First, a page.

AirAsia is committed to going green. We even have a green and sustainability department that organizes programmes and activities to raise awareness. Their mission statement: To minimise environmental impact and create sustainability in all aspects of our business and the communities we serve.
It’s a pretty straightforward mission. From time to time the department runs campaigns and contests to promote sustainability. For example, there is an upcycling initiative where the monthly winner gets free flights and other cool prizes!
The green team recently organized the screening of ‘A Plastic Ocean’, a highly-acclaimed movie documentary highlighting the issue of plastic waste in our oceans. And in conjunction with that they also invited Carolyn Lau, the co-founder of Tak Nak Straw (literal translation: don’t want straw) to give a speech and to show AirAsia Allstars how they can make their very own straw.
I sat down with Carolyn to get a better understanding of her project and what it stands for.
A well-spoken lady with a stern demeanor, Carolyn seems like someone you don’t want to mess with. I can imagine her chiding a complete stranger for littering if she ever comes across one.
“We’re a bunch of people that got together with the same objective. We were tired of complaining and not taking action,” Carolyn explained when I asked her about Tak Nak Straw.
Apparently Malaysians use up to 31 million straws everyday and that’s just based on conservative estimates. It maybe one straw for you but add them up and these straws can basically fill up a landfill.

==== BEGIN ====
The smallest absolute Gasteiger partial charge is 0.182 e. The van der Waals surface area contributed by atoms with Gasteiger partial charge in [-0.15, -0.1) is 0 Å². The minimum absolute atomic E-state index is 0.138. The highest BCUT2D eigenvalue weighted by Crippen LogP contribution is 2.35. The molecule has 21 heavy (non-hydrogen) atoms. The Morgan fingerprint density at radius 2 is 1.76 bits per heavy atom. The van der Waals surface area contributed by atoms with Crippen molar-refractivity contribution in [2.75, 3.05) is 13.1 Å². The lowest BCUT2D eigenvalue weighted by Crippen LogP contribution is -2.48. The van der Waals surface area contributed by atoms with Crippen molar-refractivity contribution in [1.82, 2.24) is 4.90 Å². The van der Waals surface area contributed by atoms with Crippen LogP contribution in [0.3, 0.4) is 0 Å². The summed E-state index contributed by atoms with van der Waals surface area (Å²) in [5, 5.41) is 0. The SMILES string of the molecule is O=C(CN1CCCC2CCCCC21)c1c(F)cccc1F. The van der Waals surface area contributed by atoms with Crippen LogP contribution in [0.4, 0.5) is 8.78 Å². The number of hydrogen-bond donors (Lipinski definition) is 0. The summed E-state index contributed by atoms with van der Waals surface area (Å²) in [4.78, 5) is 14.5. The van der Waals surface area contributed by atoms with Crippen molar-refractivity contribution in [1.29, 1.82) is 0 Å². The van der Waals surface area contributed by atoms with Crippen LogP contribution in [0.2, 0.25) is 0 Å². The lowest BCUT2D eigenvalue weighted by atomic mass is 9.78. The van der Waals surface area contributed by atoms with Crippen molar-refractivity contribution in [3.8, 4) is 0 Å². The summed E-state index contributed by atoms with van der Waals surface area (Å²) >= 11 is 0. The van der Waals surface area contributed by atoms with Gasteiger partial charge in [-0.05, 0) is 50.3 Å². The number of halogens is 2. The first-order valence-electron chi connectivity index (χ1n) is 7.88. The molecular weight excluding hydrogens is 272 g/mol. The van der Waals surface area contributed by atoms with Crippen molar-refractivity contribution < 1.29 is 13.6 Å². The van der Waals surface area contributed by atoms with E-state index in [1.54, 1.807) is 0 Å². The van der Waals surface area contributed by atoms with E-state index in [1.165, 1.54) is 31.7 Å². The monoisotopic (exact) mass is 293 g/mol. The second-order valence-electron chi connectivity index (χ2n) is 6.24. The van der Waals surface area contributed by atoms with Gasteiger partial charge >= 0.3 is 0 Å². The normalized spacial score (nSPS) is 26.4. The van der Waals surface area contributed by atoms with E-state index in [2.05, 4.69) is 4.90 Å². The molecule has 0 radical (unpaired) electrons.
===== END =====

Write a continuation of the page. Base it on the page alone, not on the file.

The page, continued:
“If you think about it, straws are the least necessary items that one needs along with the plastic stirrers people use to mix sugar or milk in their coffee or tea,” Carolyn continues. “We want to create the awareness among the public that you can live without a straw and it’s okay.”
She is part of a larger organization called Sampah, Menyampah that aims to work “Towards a cleaner, healthier, unpolluted, and community-spirited Malaysia”. And they move around Malaysia going to film festivals and events to give talks. If people will listen they will be there to reach out to them to get their message across.
“If people can’t go cold turkey, a gradual process of eliminating straws from our everyday life is still possible,” explains Carolyn. “We tried it at restaurants where straws are only provided on request and almost 80% of the patrons did not request for one.”
Besides the talks, Carolyn also conduct workshops where she teaches the public on how to make their own straws.
“We live in a generation where everything is easily available to us and that’s when we take things for granted. Hence, that’s why we pick up a straw and chuck it away without thinking of the environmental impact it has on the planet,” says Carolyn. “I want to teach the new generation to be the solution and not the problem and these workshops allow me to engage with them.”
It takes a simple action to head in the right direction. AirAsia is certainly thinking that way, so how about you?